All total we climbed routes on “Great Wall of China”, “Warm Up Wall” and “Negress”. We found the ratings to be hard, though my impression was influenced by the length of the climbs (very tall) and my incredibly painful shoes. I am hereby giving up on the idea that my Moccasyms are going to stretch any more than they have. I’m going to only wear them for gym climbing I think. I really regretted leaving my Mythos in the car as soon as the very first climb of the day!
Climbing Day 2
After a nice Mexican dinner, we spent the night at the same campground again, Horton Creek. Day 2 started for me waking up to the buzzing again but this time it’d been re-set to 8 AM. I could handle that.
The guys woke up and we all agreed to drive onward and make and have breakfast at the next stop where it would be a higher elevation and thus cooler.
We ended up at the parking lot for George Lake in Mammoth. We made breakfast, ate, and then took off for Dike Wall. We went a little bit too far on the trail around the lake so we had a bit of extra hiking and scrambling for us all. We saw a deer and her fawn though so that helped make up for it.
At Dike Wall we came upon a memorial which we later realized was John Bachar’s. It was sobering and touching, with an unopened can of Pabst Blue Ribbon, incense, flowers which had obviously dried since they’d been left, and two pictures of John.
There were two other parties climbing when we got to the wall. A local couple and a visiting one. The local couple admitted they had gone off trail arriving as well so we didn’t feel too bad though I’m sure they hadn’t done it as badly as we had done. The wall is mostly sport though it contains a few trad routes and one mixed route, unfortunately we hadn’t brought any trad gear so we were left with the sport climbs. The lowest of these was a 10a so we picked that for warm up. Again I found the rating hard, but the climb we did was a lot of fun, I usedÂ stemming, a drop knee or two, a hand jam, edging, and smearing on it. The view was great, we saw Lake George and the surrounding mountains, some of which sparked outdoor adventure stories from both of my friends. Each of them had lived in Mammoth before but they didn’t know each other then and one was more of a snowboarder than a climber at the time. We lapped the 10a and then only did one more route at Dike Wall, it was a tricky arete / slab / friction 10b climb. We had fun chatting with the other climbers though.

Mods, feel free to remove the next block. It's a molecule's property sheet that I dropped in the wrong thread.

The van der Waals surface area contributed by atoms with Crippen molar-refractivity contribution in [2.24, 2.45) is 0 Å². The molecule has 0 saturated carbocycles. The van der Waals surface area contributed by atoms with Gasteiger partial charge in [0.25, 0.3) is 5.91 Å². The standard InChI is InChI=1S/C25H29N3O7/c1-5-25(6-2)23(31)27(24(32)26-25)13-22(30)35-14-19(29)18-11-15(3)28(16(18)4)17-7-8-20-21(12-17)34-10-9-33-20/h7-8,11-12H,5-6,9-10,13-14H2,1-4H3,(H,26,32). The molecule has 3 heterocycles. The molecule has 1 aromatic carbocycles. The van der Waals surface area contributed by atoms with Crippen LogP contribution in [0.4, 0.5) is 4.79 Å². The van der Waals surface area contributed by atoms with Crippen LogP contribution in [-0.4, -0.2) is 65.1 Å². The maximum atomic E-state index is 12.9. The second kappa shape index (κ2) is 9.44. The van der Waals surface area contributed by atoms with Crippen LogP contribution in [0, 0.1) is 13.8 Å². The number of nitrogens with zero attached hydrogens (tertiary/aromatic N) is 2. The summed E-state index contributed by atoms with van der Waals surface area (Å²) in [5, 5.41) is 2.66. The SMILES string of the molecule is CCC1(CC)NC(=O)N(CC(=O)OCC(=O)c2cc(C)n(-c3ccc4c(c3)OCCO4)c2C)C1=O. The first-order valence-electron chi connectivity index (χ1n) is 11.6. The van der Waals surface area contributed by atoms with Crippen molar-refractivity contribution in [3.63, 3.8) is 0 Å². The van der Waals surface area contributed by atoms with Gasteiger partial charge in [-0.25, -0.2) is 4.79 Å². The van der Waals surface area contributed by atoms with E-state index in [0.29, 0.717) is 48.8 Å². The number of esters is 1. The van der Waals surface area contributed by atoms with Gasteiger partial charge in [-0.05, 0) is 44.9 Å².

I got slightly chilled in the shade that day, I noticed the visiting couple, two Germans who lived in Britain, pulled on their jackets so it wasn’t just me.